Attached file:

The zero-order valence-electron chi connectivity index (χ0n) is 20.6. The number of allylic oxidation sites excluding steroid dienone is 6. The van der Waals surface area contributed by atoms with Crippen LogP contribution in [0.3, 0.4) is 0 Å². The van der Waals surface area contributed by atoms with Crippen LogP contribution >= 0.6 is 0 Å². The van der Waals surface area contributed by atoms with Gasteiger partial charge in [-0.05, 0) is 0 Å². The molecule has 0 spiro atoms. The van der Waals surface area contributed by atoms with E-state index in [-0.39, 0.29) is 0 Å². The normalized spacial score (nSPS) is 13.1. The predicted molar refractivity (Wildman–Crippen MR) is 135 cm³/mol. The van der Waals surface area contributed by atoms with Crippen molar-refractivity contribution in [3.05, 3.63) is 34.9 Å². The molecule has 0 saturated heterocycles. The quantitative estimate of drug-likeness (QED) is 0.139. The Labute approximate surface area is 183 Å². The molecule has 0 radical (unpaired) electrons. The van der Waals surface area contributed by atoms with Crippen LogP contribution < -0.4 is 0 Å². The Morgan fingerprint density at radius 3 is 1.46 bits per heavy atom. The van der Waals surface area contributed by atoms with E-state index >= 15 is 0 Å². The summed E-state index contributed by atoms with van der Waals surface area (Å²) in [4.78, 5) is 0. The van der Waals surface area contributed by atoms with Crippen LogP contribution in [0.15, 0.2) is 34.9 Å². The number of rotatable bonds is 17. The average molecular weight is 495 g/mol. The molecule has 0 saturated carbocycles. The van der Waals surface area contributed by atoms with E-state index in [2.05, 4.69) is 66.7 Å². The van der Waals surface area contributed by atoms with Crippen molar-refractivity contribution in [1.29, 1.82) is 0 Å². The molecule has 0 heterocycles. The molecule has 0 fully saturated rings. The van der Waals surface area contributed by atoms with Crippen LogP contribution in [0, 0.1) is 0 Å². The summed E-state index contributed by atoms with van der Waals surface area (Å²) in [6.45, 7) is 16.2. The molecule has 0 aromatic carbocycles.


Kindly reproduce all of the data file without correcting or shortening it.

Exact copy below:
The zero-order valence-electron chi connectivity index (χ0n) is 20.6. The number of allylic oxidation sites excluding steroid dienone is 6. The van der Waals surface area contributed by atoms with Crippen LogP contribution in [0.3, 0.4) is 0 Å². The van der Waals surface area contributed by atoms with Crippen LogP contribution >= 0.6 is 0 Å². The van der Waals surface area contributed by atoms with Gasteiger partial charge in [-0.05, 0) is 0 Å². The molecule has 0 spiro atoms. The van der Waals surface area contributed by atoms with E-state index in [-0.39, 0.29) is 0 Å². The normalized spacial score (nSPS) is 13.1. The predicted molar refractivity (Wildman–Crippen MR) is 135 cm³/mol. The van der Waals surface area contributed by atoms with Crippen molar-refractivity contribution in [3.05, 3.63) is 34.9 Å². The molecule has 0 saturated heterocycles. The quantitative estimate of drug-likeness (QED) is 0.139. The Labute approximate surface area is 183 Å². The molecule has 0 radical (unpaired) electrons. The van der Waals surface area contributed by atoms with Crippen LogP contribution < -0.4 is 0 Å². The Morgan fingerprint density at radius 3 is 1.46 bits per heavy atom. The van der Waals surface area contributed by atoms with E-state index >= 15 is 0 Å². The summed E-state index contributed by atoms with van der Waals surface area (Å²) in [4.78, 5) is 0. The van der Waals surface area contributed by atoms with Crippen LogP contribution in [0.15, 0.2) is 34.9 Å². The number of rotatable bonds is 17. The average molecular weight is 495 g/mol. The molecule has 0 saturated carbocycles. The van der Waals surface area contributed by atoms with E-state index in [2.05, 4.69) is 66.7 Å². The van der Waals surface area contributed by atoms with Crippen molar-refractivity contribution in [1.29, 1.82) is 0 Å². The molecule has 0 heterocycles. The molecule has 0 fully saturated rings. The van der Waals surface area contributed by atoms with Crippen LogP contribution in [0, 0.1) is 0 Å². The summed E-state index contributed by atoms with van der Waals surface area (Å²) in [6.45, 7) is 16.2. The molecule has 0 aromatic carbocycles.